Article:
Yemen minister urges ground operations, not drones, against militants
DUBAI (Reuters) - A cabinet minister criticised on Tuesday the use of pilotless U.S. drones against suspected al Qaeda militants in Yemen, a tactic that has outraged communities in targeted areas, and urged a move to ground operations to avoid hurting civilians.
Yemen, an Arabian Peninsula country plagued by lawlessness that has been exploited by al Qaeda to launch attacks on Arab and Western targets, has witnessed a rising tempo of U.S. missile strikes in recent weeks.
"To have an innocent person fall, this is a major breach," Yemeni Human Rights Minister Hooria Mashhour told Reuters on a visit to the United Arab Emirates, voicing rare public opposition to the tactic by a member of the cabinet.
The comments by Mashhour, formerly a top activist in the mass unrest that ousted President Ali Abdullah Saleh a year ago, reflect growing public unease about the strikes and amounted to rare criticism from within the government. Saleh's successor, President Abd-Rabbu Mansour Hadi, has praised drone operations.
But dozens of armed tribesmen took to the streets in southern Yemen on January 4 to protest against drone strikes which they said had killed innocent civilians.
The United States never comments on action by its drones, which it has used to hunt down militants in Yemen for years. The Yemeni government allows such air strikes but usually does not comment on the U.S. role in specific incidents.
Asked for her position on the use of drones, Mashhour did not mention the United States or assert that any specific strike had killed civilians.
But she said: "I am in favour of changing the anti-terrorism strategy, I think there are more effective strategies.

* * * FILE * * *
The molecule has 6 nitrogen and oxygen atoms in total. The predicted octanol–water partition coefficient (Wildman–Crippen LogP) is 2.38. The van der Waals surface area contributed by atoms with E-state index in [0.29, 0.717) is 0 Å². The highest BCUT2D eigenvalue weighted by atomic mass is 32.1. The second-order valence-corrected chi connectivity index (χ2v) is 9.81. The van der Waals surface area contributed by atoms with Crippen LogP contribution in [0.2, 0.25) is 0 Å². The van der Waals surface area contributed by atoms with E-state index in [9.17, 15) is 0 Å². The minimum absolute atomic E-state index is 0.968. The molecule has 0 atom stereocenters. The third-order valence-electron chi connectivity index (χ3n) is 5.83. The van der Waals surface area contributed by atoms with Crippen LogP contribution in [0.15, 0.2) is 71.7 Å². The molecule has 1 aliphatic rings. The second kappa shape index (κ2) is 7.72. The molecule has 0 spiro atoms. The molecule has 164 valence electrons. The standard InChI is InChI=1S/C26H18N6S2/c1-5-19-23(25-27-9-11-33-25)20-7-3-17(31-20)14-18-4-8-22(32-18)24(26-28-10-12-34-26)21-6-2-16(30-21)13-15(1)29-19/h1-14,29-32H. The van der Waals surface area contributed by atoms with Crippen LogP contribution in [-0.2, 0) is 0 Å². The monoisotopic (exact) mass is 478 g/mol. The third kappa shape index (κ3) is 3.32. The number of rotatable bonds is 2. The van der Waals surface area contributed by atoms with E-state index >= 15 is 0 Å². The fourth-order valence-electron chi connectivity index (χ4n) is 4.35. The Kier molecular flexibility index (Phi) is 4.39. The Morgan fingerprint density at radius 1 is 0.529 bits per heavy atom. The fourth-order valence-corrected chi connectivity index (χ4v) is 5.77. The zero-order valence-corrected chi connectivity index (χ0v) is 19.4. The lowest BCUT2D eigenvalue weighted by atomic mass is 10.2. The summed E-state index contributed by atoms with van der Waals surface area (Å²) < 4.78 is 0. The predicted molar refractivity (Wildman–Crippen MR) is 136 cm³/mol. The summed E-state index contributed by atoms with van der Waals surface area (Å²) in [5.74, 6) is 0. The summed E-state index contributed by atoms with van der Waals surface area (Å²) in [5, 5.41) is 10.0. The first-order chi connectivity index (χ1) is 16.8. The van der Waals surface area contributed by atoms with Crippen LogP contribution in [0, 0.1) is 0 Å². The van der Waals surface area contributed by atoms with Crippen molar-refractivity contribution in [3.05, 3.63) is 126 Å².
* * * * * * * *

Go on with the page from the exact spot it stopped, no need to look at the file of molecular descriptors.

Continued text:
"We're committed to fighting terrorism but we're calling for changing the means and strategies," she said on the sidelines of a U.N. Yemen humanitarian appeal meeting in Dubai. "These means and strategies can be applied on the ground without harming civilians and without leading to human rights violations."
U.S. COUNTER-TERRORISM AID TO YEMEN
Since the September 11, 2001 attacks on the United States, Washington has increased counter-terrorism help to Yemen, where al Qaeda's regional wing grew in power and influence during the popular uprising against Saleh.
Al Qaeda in the Arabian Peninsula (AQAP) is considered by Western governments to be one of the most active and dangerous wings of the global network founded by Osama bin Laden and has attempted a number of attacks on U.S. interests.
Leaked U.S. diplomatic cables said that Saleh had agreed in 2009 to a covert U.S. war on Islamist militants and accepted that Yemen take responsibility for U.S. attacks when necessary.
But Hadi spoke openly in favour of the drone strikes during a trip to the United States in September. Hadi, who has been praised by the U.S. ambassador in Sanaa as being more effective against al Qaeda than Saleh, was quoted as saying that he personally approved every attack.
Mashhour also said she wanted to see a fair trial for anyone suspected of involvement "in terrorist activities".
"This is our idea, to do this through the judiciary. But the United States said that it's in an open war with them and they declared the U.S. as an enemy. The (U.S.) declared (militants) as enemies who could be targeted wherever they are found.
"All we are calling for is justice and reliance on international regulations with regard to human rights and to be true to our commitment to our citizens in that they all deserve a fair trial," Mashhour added.
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